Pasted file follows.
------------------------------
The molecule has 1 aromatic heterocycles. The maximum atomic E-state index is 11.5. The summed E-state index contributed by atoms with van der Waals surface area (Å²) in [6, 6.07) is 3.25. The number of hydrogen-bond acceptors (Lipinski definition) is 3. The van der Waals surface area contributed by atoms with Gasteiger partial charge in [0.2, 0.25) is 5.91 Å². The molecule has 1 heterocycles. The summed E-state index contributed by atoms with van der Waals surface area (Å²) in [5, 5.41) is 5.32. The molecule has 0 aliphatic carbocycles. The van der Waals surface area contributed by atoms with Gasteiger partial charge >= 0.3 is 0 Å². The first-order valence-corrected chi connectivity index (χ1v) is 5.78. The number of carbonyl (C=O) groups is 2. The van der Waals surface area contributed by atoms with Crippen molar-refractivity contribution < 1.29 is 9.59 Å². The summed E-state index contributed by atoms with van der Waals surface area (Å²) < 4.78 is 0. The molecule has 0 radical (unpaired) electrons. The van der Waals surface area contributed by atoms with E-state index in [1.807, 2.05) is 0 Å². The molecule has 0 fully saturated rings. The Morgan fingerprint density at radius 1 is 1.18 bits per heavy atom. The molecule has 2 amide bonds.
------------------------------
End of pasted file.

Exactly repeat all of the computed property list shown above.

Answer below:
The molecule has 1 aromatic heterocycles. The maximum atomic E-state index is 11.5. The summed E-state index contributed by atoms with van der Waals surface area (Å²) in [6, 6.07) is 3.25. The number of hydrogen-bond acceptors (Lipinski definition) is 3. The van der Waals surface area contributed by atoms with Gasteiger partial charge in [0.2, 0.25) is 5.91 Å². The molecule has 1 heterocycles. The summed E-state index contributed by atoms with van der Waals surface area (Å²) in [5, 5.41) is 5.32. The molecule has 0 aliphatic carbocycles. The van der Waals surface area contributed by atoms with Gasteiger partial charge >= 0.3 is 0 Å². The first-order valence-corrected chi connectivity index (χ1v) is 5.78. The number of carbonyl (C=O) groups is 2. The van der Waals surface area contributed by atoms with Crippen molar-refractivity contribution < 1.29 is 9.59 Å². The summed E-state index contributed by atoms with van der Waals surface area (Å²) < 4.78 is 0. The molecule has 0 radical (unpaired) electrons. The van der Waals surface area contributed by atoms with E-state index in [1.807, 2.05) is 0 Å². The molecule has 0 fully saturated rings. The Morgan fingerprint density at radius 1 is 1.18 bits per heavy atom. The molecule has 2 amide bonds.